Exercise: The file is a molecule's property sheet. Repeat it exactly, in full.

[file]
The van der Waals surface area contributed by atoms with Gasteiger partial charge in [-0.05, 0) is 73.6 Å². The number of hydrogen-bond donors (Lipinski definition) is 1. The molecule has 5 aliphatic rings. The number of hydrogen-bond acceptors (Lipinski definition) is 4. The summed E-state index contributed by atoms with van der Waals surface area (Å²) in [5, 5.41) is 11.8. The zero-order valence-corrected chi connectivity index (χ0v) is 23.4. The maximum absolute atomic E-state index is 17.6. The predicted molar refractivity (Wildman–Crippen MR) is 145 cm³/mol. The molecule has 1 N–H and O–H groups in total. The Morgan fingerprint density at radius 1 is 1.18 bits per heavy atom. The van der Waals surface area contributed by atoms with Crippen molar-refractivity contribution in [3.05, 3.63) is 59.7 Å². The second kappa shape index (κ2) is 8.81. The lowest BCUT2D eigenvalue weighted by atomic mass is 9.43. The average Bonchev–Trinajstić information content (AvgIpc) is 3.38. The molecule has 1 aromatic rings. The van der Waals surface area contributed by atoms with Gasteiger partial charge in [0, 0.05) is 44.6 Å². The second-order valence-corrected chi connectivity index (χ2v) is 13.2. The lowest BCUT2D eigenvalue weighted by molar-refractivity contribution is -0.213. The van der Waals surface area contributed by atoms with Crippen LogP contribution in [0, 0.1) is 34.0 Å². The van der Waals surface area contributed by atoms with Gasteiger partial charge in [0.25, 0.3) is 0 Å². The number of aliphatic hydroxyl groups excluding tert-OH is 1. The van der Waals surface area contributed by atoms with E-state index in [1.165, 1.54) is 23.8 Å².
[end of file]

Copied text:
The van der Waals surface area contributed by atoms with Gasteiger partial charge in [-0.05, 0) is 73.6 Å². The number of hydrogen-bond donors (Lipinski definition) is 1. The molecule has 5 aliphatic rings. The number of hydrogen-bond acceptors (Lipinski definition) is 4. The summed E-state index contributed by atoms with van der Waals surface area (Å²) in [5, 5.41) is 11.8. The zero-order valence-corrected chi connectivity index (χ0v) is 23.4. The maximum absolute atomic E-state index is 17.6. The predicted molar refractivity (Wildman–Crippen MR) is 145 cm³/mol. The molecule has 1 N–H and O–H groups in total. The Morgan fingerprint density at radius 1 is 1.18 bits per heavy atom. The van der Waals surface area contributed by atoms with Crippen molar-refractivity contribution in [3.05, 3.63) is 59.7 Å². The second kappa shape index (κ2) is 8.81. The lowest BCUT2D eigenvalue weighted by atomic mass is 9.43. The average Bonchev–Trinajstić information content (AvgIpc) is 3.38. The molecule has 1 aromatic rings. The van der Waals surface area contributed by atoms with Gasteiger partial charge in [0, 0.05) is 44.6 Å². The second-order valence-corrected chi connectivity index (χ2v) is 13.2. The lowest BCUT2D eigenvalue weighted by molar-refractivity contribution is -0.213. The van der Waals surface area contributed by atoms with Crippen LogP contribution in [0, 0.1) is 34.0 Å². The van der Waals surface area contributed by atoms with Gasteiger partial charge in [0.25, 0.3) is 0 Å². The number of aliphatic hydroxyl groups excluding tert-OH is 1. The van der Waals surface area contributed by atoms with E-state index in [1.165, 1.54) is 23.8 Å².